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Group says fishermen have lost 70% of income due to Chinese presence in Scarborough Shoal 

THE INCOME of Filipino fishermen operating in coastal areas near the West Philippine Sea have dropped by around 70% per trip since last year due to Chinese presence in the Scarborough Shoal, a militant fishers’ group said on Thursday.

Bobby Roldan, vice chair for Luzon of the Pambansang Lakas ng Kilusang Mamamalakaya ng Pilipinas (PAMALAKAYA), said in a statement on Thursday that the average income of a small fisherman has fallen to P300 from P1,000 per fishing trip.

Mr. Roldan said these fishermen are no longer able to go near Scarborough Shoal for fear of being harassed or aggressively driven away by Chinese vessels patroling the area.   

Kaya nagsisiksikan kami sa loob ng 15-kilometer municipal waters hanggang sa pinakamalayong 60 kilometro mula sa baybayin kung saan mas kakaunti ang nahuhuling isda (This is why we are only operating within the 15-kilometer municipal waters up to 60-kilometers from the coast, where we catch fewer fishes),” he said.

Further, they have to compete with bigger commercial fishing vessels that also operate near the coast.   

“We are faced with huge Chinese vessels in Scarborough Shoal and are also hindered by big commercial fishing vessels to municipal waters when we are pushed back. The government should just encourage and fund big fishing operators to venture to West Philippine Sea instead in order to utilize the marine resources of the area.”

Mr. Roldan said their reduced income now only covers their operating costs such as fuel and ice.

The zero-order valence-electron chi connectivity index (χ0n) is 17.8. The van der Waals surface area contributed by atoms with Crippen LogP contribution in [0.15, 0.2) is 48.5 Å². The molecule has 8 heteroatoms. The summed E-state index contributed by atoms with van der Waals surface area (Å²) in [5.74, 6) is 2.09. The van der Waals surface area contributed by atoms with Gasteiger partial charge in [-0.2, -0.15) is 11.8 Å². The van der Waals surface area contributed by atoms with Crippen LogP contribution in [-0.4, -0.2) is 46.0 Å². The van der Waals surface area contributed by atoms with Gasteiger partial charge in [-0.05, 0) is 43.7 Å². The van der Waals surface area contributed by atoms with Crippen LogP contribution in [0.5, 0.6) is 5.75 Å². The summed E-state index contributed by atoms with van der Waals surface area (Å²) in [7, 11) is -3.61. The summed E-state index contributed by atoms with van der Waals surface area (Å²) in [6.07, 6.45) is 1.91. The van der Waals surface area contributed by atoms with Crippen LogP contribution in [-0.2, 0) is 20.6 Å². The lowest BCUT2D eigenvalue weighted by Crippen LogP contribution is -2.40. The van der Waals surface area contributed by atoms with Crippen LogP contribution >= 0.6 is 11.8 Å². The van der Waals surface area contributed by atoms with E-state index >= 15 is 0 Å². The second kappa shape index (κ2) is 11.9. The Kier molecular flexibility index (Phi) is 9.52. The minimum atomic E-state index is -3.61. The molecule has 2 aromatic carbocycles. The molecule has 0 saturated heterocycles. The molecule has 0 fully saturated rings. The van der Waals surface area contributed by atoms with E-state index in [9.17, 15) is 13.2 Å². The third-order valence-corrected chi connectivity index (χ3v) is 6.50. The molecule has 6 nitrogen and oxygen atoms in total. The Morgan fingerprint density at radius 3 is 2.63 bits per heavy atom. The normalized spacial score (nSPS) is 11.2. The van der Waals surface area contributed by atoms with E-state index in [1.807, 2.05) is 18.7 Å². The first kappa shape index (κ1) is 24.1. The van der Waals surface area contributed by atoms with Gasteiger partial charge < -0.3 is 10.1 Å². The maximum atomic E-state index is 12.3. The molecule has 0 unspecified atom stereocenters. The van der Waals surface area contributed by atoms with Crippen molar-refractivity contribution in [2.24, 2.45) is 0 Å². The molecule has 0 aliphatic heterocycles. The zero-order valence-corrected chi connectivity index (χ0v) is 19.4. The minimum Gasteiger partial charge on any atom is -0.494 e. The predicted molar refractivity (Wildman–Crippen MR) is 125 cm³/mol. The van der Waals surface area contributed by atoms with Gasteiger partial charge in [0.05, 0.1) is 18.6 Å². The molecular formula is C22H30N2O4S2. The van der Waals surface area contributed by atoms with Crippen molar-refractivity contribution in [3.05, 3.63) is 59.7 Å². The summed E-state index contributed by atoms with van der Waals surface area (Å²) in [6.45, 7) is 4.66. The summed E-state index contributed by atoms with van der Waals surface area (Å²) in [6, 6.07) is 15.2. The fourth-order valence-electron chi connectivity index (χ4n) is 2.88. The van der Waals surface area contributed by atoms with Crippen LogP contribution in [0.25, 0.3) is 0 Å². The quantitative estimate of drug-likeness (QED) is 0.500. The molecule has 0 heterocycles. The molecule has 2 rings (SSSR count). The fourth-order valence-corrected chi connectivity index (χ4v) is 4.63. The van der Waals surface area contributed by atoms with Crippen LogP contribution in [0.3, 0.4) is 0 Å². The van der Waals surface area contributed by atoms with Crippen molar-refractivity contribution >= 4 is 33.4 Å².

“Our income is only enough for us to be able to refill our gasoline and ice used in production every time we venture out. At worst, the income we earn is not enough. Due to this, the local fishermen will be buried in debt,” he said.   

Fernando L. Hicap, PAMALAKAYA national chairperson, noted that the coronavirus disease 2019 (COVID-19) pandemic did not hinder China in its expansion activities in the South China Sea.   

“China’s aggressive usurpation of South China Sea accompanied with large-scale fishing expeditions does not only result to destruction of marine resources, but also exhaust fish stocks in the seas, leaving less for our fishers,” Mr. Hicap said.   

The Philippines, through the Department of Foreign Affairs (DFA), recently filed a diplomatic protest against China’s annual fishing ban in the South China Sea from May 1 to Aug. 16.

DFA said the fishing ban goes beyond China’s marine entitlements under the United Nations Convention on the Law of the Sea (UNCLOS) and is baseless under international law.

BusinessWorld sought the Department of Agriculture for comment on PAMALAKAYA’s statement but has not responded as of deadline time. — Revin Mikhael D. Ochave